Two Beefs

I know these are probably just me, but it’s a Monday and I feel the need to spleen.

Rant #1.

People are in line buying something, somewhere, and then wait until the cashier tells them the final before finding their wallet/billfold, money, whatev, to pay. Yes, I am an impatient person, but, really? Are you just doing that to annoy me? If I was a more paranoid person, say at the Donald J. Trump level, I’d suspect that there’s a secret society out there that are doing it just to frustrate me.

Rant #2.

Speaking of being impatient, I’m the second, third, fourth car in line, whatev, when we’re stopped at a red light. The signal changes to green but one of the preceding cars recognizes the light change so slowly, and then accelerates at a rate that would make molasses oozing out of a tree in winter look fast, that the light changes again before I can enter the intersection. Makes me want to shake my fist and shout, “Damn you.” Yeah, I know, it’s completely irrational, adding about ninety seconds to my commute. Hey, it’s a rant, you know?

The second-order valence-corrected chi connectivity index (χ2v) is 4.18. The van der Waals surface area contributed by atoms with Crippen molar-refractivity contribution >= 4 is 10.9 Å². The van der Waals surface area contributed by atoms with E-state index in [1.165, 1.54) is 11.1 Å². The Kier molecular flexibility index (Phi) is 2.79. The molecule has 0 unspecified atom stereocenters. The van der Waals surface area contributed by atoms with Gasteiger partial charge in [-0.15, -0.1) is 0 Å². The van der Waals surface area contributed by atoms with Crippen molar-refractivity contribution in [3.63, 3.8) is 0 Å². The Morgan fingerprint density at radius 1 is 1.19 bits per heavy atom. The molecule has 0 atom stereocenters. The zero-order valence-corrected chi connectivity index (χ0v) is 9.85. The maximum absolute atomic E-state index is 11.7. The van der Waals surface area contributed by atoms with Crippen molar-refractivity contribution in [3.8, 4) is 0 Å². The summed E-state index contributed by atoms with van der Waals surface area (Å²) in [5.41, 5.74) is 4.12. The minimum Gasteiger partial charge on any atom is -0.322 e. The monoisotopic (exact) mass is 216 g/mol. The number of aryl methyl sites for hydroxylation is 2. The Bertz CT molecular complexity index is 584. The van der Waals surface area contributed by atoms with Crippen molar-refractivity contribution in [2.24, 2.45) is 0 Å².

What ’bout the rest of you? Any rants that you’d like to share? And don’t rant about the guy ranting on a blog post. I’ve read that one before.


He was recovering from his surgery. Blood, of course, kept seeping into the bandages. They told him that would happen.

The surgery’s grogginess was finally gone by the next morning, but he was surprised by how much the surgery limited him. His movements were slow and tentative. Talk about a damn anchor. He felt pain, too, dull, throbbing, and steady.

They’d given him pain killers. He read the label and all of its warnings. Taking hydrocodon ACET 5/325 might make him drowsy or dizzy. “Do not drink alcohol with this drug.”

Well, that was that. He preferred a glass of wine or a mug of beer over some pain relief. Besides, if he took the hydrocodon, he wasn’t supposed to drive. He’d been driving since he was fourteen, beginning on the back-country roads of western Pennsylvania over fifty years ago. Not drive? That was unacceptable. He kept his red Camaro convertible clean and polished. Forget all of his education and work success; driving was one of the foundations of who he was, driving, beer and wine, and rock and roll.

That was him.

Friday’s Theme Music

Today’s music comes right out of my dream.

To begin in the dream, my older sister and I were in a walk-in closet. No reason ever became clear as to why we were there. She was chattering, as she’ll sometimes do, which irritated me. A song was playing. The song was muffled, as though it was being heard through walls. I knew the song but I couldn’t place it because of her chattering.